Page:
All 5 presidential bets attending Mindanao debate – Comelec

CAGAYAN DE ORO, Philippines – The presidential debate happening on Sunday, February 21, isn't just the first debate sanctioned by the Commission on Elections (Comelec) since 1992.

It's the first one happening outside Metro Manila, and it will be the first time that the public will see all the 2016 presidential candidates on one stage.

Comelec director James Jimenez said Friday, February 19, that all 5 presidential bets for the May polls have confirmed their attendance to the debate.

The poll body's final list of contenders for the presidency include Liberal Party standard bearer Manuel Roxas II, United Nationalist Alliance standard bearer Vice President Jejomar Binay, Senators Grace Poe and Miriam Defensor Santiago, and Davao City Mayor Rodrigo Duterte.

In a press conference two days before the debate, Jimenez urged voters to tune in and listen to the candidates explain their platforms and programs.

Isang hakbang ito patungo sa informed electorate na sinasabi natin,” Jimenez said. (This is a step towards an informed electorate.)

Debate format

The much-awaited presidential debate, which will be held at Capitol University in Cagayan de Oro City, will start with a one-minute opening statement from each of the presidential candidates.

After that, the debate rounds begin. 

According to Philippine Daily Inquirer Executive Editor John Nery, the 5 candidates will be paired with another candidate for each round.

“We want some interaction between the candidates. So the first question will be addressed to candidate A, let’s say. Candidate A has 90 seconds to answer. After 90 seconds, the moderator will hand over the microphone to Candidate B, the partner in the pair. That candidate has 60 seconds to answer, rebut, or comment on the 90-second answer of the first candidate,” Nery explained.

After the response of the second candidate, the first candidate in the pair has 30 seconds to close the argument. The whole exchange for each pair is pegged at around 3 minutes.

But what if a candidate mentions another presidential aspirant who isn't part of the pair? The moderator may ask that candidate to respond to the comment.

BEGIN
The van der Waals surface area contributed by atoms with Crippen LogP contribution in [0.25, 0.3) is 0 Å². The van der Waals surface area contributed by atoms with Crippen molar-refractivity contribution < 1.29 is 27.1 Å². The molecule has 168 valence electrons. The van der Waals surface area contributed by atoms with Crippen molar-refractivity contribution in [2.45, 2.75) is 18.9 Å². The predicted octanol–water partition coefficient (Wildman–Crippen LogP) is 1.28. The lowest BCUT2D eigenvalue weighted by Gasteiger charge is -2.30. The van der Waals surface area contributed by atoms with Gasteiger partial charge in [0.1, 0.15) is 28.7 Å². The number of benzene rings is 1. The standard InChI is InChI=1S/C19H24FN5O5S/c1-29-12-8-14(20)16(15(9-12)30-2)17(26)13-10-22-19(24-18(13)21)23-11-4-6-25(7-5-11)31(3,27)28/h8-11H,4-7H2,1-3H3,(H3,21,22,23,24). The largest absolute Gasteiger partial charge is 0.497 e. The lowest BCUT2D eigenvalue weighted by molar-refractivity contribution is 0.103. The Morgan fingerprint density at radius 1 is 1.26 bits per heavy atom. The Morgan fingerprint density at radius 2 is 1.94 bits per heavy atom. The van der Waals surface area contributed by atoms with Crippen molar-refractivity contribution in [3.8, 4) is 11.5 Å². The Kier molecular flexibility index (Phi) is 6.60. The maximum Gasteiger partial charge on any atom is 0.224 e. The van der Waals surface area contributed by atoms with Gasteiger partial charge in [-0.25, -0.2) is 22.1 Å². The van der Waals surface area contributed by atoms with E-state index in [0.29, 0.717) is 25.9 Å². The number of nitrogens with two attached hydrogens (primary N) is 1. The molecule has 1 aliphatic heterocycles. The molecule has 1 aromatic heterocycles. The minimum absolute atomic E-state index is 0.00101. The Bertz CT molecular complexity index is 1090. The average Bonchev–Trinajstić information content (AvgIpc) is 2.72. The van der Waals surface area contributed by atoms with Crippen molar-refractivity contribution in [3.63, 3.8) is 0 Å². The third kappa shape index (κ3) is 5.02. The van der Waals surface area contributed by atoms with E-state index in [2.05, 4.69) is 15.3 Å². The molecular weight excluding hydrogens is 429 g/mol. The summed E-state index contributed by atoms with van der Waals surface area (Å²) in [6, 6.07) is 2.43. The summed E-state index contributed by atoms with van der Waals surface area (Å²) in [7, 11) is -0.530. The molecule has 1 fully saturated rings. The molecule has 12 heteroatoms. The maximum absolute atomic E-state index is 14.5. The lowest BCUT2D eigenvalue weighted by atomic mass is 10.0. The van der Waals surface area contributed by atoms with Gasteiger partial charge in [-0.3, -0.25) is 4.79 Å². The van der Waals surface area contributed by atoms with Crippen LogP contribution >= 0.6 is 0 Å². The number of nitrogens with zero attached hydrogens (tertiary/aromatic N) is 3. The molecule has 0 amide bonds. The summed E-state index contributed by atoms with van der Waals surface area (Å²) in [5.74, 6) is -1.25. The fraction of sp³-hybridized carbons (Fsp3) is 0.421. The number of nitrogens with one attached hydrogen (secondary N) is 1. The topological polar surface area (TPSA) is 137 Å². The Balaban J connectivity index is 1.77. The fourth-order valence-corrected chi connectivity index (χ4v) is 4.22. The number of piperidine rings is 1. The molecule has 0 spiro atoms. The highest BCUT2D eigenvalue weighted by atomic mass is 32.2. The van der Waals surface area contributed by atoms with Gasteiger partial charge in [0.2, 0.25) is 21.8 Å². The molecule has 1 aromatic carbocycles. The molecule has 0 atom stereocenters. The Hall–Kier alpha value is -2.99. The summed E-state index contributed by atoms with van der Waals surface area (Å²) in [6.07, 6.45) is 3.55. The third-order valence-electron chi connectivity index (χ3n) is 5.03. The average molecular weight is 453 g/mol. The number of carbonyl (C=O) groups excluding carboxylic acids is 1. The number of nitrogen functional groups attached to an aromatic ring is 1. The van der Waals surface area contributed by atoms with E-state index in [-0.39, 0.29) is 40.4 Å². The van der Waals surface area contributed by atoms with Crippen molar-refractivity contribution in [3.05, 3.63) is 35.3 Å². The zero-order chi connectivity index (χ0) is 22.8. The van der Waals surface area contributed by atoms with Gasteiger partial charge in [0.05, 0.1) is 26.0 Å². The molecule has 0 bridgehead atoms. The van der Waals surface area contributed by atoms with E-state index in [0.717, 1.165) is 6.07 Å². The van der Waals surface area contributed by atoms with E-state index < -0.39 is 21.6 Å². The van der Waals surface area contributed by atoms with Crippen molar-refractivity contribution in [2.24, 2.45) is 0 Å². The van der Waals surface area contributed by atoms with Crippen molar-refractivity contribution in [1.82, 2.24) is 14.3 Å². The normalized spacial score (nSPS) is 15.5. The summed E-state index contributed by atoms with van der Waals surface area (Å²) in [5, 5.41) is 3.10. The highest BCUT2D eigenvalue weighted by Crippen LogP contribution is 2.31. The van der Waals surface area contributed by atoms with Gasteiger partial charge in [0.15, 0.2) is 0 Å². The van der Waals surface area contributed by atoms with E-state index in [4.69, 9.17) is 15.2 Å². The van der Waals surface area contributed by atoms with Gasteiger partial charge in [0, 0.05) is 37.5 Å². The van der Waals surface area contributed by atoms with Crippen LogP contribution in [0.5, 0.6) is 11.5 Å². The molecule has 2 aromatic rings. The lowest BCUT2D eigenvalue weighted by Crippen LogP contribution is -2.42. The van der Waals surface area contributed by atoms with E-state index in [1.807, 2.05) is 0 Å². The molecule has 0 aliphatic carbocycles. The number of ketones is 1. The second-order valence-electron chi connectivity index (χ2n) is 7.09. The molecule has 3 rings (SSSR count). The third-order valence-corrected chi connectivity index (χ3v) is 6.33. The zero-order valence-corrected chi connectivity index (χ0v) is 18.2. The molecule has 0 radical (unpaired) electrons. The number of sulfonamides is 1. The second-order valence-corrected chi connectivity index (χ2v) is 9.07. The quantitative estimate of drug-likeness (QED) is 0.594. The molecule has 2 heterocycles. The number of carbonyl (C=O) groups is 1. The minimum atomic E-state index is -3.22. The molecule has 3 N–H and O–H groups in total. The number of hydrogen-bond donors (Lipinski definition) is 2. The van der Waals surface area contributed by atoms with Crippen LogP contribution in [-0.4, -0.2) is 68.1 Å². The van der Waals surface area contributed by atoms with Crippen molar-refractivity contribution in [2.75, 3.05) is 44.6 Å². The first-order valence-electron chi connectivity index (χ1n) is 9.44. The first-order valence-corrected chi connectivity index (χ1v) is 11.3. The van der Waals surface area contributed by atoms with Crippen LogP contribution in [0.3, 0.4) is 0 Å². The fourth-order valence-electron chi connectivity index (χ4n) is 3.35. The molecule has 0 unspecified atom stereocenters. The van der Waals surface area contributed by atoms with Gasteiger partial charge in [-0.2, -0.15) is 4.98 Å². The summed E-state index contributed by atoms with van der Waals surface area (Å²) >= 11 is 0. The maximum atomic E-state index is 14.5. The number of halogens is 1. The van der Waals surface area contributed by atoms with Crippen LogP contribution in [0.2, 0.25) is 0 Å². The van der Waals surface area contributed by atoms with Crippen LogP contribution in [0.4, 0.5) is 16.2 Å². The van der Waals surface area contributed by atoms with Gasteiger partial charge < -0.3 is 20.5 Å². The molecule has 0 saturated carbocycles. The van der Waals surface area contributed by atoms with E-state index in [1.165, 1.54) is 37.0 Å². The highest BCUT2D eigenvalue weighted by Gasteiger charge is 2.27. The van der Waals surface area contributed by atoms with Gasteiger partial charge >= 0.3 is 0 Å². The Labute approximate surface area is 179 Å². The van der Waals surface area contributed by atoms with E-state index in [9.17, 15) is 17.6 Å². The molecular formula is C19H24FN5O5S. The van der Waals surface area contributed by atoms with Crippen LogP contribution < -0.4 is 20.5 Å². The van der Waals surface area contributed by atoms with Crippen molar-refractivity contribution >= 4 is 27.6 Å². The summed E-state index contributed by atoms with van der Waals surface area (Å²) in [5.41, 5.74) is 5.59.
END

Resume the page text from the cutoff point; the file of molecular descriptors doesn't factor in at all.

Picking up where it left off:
“It is now up to candidates [to decide] what kind of strategy they want for this particular format. Because, candidate A could criticize [candidate] B, C, D, and E, but that means all of the candidates get to reply. So they need to strike a balance,” Nery said.

According to Nery, the debate was arranged that way to be fair to all presidential aspirants. The pairings and sequence will be shuffled for each of the 3 or 4 rounds.

The forum will center on these topics: peace and order, poverty, agriculture, and the candidates' track record. 

It will then wrap up with a one-minute closing statement from each of the presidential aspirants. 

The debate will be moderated by GMA-7 anchors Mike Enriquez and Jessica Soho and Inquirer Executive Editor John Nery. 

GMA-7 and the Philippine Daily Inquirer are the official national media partners for this presidential debate. 

Media guidelines

Other news outlets are allowed to use a maximum of two-minute excerpts from the debate, according to the memorandum of agreement (MOA) signed by Comelec, the Kapisanan ng mga Brodkaster ng Pilipinas and GMA News Network.

 

GMA-7 will also produce a two-minute highlight reel which could be used by other media outfits with attribution to the television network. 

In Capitol University's 500-seater mini theater, a total of 175 seats have been allotted for the supporters of each presidential candidate. The rest of the seats are for the representatives from several sectors in Mindanao, including local media. 

GMA-7 recently adjusted the number of slots allotted to Mindanao journalists after the Cagayan de Oro press club complained of alleged discrimination in the media coverage for the debates. 

But there's a catch. Media cannot bring in "any type of coverage equipment" inside the mini theater. Organizers also discourage audience members from taking photos during the event. 

On Friday, Rappler filed a lawsuit with the Supreme Court asking it to intervene to allow millions of Filipinos to watch the upcoming presidential debate on their phones, tablets and computers.

"It's normal for large networks to push for all they can get, but it’s not normal for the Comelec, the body that administers elections, to abdicate its responsibility to ensure equal access," the Rappler statement said. 

Earlier in January, media companies signed a MOA with the Comelec to mount a series of national debates to help voters "[make] informed choices" on election day. 

Aside from the KBP, GMA-7, and the Philippine Daily Inquirer, the following also signed the agreement: ABS-CBN and Manila Bulletin as partners; CNN Philippines, BusinessMirror, and Rappler; and TV5 and the Philippine Star. - Rappler.com 

Raisa Serafica

Raisa Serafica is the Unit Head of Civic Engagement of Rappler. As the head of MovePH, Raisa leads the on ground engagements of Rappler aimed at building a strong community of action in the Philippines. Through her current and previous roles at Rappler, she has worked with different government agencies, collaborated with non-governmental organizations, and trained individuals mostly on using digital technologies for social good.

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